Wireless networks
Wireless enters business through the back door


Even firms that do not have a real need for wireless systems will find it hard to avoid the technology, says Martin Courtney.

Wireless networks

There is always some truth in the argument that suggests the media has a habit of talking constantly about one subject at the expense of others that readers might hold more dearly to their hearts. And if ever there was a candidate for the accusation of excessive hype, it is wireless networking.

It is certainly true that many companies can realise healthy business benefits, and even clearly identifiable returns on investment, from the deployment of wireless systems. However, there is an equally large number of organisations that have no pressing need for any kind of wireless links, be they local Wi-Fi-based networks, wide-area links based on various cellular networks or Bluetoothbased personal networks.

Not that the lack of a genuine business driver has ever proved an insurmountable obstacle to the adoption of wireless or any other type of technology, for that matter.

The IT and communications industries have a long track record of circumventing customer apathy about their wares by sneaking things through the back door; the integration as standard of wireless LAN (WLAN) chipsets in Centrino notebook PCs and GPRS capabilities in mobile phones, and Bluetooth into both, are prime examples.

In each case, we as users find ourselves presented with standard-issue devices – PCs and phones – that we require to effectively carry out our jobs. But now they also have additional functions or capabilities that we might like to try in the interests of convenience, or because they may improve our productivity, or even to impress our friends and colleagues.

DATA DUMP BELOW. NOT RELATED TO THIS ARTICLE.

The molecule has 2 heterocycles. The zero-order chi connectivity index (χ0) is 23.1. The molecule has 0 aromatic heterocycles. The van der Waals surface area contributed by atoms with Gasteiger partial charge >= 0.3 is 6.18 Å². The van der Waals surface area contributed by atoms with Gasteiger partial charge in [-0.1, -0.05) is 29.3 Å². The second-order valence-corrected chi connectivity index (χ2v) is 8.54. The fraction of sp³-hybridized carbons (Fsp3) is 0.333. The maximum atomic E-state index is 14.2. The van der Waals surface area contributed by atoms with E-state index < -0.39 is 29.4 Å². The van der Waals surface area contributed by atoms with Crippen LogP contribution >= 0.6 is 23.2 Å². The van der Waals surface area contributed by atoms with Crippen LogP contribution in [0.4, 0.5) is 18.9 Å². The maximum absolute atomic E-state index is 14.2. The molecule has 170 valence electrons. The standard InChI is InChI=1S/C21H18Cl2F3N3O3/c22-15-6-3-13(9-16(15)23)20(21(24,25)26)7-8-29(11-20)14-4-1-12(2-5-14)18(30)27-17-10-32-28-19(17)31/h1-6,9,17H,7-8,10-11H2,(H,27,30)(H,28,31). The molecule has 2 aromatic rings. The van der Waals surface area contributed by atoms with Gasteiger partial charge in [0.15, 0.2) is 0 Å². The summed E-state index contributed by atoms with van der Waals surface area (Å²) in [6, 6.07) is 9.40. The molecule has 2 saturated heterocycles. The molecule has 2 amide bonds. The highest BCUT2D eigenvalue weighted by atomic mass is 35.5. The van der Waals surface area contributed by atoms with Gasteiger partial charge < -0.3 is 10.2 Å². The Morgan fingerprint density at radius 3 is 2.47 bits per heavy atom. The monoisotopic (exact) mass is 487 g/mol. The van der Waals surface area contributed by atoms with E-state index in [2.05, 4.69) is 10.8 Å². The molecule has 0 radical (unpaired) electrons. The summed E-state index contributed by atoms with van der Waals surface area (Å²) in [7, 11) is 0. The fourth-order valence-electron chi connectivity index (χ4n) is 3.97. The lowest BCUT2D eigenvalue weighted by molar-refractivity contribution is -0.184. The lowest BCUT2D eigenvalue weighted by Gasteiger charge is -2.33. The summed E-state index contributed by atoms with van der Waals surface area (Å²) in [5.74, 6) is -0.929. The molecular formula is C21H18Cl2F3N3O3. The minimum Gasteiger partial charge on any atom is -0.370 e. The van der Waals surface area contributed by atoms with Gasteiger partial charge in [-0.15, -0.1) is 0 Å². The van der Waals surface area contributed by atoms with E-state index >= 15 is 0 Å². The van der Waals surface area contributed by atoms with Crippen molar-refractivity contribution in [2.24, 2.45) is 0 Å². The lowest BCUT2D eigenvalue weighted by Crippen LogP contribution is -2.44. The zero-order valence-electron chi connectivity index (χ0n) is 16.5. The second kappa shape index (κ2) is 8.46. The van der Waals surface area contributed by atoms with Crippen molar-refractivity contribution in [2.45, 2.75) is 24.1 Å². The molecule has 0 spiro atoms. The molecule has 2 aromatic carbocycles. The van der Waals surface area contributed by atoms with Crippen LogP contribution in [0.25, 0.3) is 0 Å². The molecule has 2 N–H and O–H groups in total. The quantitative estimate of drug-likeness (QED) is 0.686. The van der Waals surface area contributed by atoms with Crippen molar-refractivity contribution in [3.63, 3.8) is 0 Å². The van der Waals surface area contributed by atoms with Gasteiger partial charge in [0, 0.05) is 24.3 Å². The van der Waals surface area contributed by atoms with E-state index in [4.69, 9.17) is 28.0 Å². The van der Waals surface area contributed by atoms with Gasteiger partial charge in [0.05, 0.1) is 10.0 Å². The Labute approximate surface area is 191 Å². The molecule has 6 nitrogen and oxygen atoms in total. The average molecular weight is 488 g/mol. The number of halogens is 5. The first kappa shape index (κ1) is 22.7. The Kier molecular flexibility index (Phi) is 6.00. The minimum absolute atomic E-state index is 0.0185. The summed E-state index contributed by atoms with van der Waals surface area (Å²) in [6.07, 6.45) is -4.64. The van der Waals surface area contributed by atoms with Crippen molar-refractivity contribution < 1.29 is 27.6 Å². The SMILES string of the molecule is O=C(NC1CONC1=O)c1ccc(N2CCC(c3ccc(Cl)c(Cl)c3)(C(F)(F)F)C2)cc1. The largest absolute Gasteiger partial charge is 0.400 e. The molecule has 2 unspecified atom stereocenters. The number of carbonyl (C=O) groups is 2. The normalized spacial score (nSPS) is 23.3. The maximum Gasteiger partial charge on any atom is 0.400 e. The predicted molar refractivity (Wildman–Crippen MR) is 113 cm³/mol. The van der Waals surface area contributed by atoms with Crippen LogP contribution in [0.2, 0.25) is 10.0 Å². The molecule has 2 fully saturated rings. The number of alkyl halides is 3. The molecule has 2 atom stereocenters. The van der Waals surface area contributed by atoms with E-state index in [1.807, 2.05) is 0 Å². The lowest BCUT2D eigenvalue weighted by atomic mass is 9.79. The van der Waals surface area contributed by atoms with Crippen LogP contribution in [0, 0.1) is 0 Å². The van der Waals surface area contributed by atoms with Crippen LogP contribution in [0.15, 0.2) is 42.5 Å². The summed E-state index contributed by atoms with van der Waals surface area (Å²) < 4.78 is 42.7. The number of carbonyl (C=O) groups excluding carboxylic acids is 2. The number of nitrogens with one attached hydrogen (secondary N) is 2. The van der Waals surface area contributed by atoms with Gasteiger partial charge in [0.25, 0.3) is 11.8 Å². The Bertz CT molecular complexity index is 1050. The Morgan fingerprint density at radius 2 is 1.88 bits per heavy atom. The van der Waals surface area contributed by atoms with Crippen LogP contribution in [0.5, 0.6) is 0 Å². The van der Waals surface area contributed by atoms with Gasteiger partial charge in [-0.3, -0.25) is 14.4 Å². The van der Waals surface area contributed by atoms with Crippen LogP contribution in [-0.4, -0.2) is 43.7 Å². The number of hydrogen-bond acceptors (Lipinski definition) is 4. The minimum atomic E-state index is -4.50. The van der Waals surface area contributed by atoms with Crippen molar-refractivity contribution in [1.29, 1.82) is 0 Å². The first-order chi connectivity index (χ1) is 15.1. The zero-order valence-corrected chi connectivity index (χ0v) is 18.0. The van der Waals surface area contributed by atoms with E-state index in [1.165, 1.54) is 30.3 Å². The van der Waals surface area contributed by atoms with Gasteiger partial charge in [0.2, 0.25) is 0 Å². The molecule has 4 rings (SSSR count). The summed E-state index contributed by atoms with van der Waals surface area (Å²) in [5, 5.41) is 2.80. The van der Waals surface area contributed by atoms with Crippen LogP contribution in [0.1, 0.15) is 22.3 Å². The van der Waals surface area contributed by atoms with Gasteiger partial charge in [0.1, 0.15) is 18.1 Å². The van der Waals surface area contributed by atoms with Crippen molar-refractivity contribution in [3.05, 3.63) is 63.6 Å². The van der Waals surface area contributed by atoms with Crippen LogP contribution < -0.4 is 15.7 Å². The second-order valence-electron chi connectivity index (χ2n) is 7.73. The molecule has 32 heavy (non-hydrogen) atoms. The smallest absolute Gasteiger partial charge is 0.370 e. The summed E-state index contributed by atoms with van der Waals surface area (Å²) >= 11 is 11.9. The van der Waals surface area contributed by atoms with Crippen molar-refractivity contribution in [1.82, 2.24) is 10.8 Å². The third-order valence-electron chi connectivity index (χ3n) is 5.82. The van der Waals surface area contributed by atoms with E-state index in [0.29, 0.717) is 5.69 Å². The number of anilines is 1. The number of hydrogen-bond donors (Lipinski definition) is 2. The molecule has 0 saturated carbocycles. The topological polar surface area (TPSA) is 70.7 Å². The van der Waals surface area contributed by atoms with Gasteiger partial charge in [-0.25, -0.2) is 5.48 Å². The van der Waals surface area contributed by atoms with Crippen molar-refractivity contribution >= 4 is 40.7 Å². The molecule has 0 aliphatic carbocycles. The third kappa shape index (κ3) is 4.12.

These are all reasons why I have tried virtually every type and flavour of wireless technology available over the past few years.

Some of them I ditched almost straight away; GPRS, which I found too slow and too unreliable (whereas my tried and trusted GSM data connection was only slow) and Bluetooth, which I simply didn’t find a real need for. And some I adopted wholeheartedly; WLANs – first 802.11b, then 802.11a and finally 802.11g – and lately 3G (when I can get a connection).

My interest in these wireless technologies may not have proved so acute if I did not work in a profession that requires me to spend a lot of time out of the office and be able to readily access the internet for browsing, messaging and file transfers.

But many other people work in industries with exactly the same requirements, and the growing need for flexible working options in all sectors has further heightened awareness of the advantages of being able to quickly and easily connect to colleagues and information sources from all locations.

Not everyone who tries out wireless connectivity options will find the experience worthwhile, but a sizable number will, and they will expect support and guidance from their IT departments.

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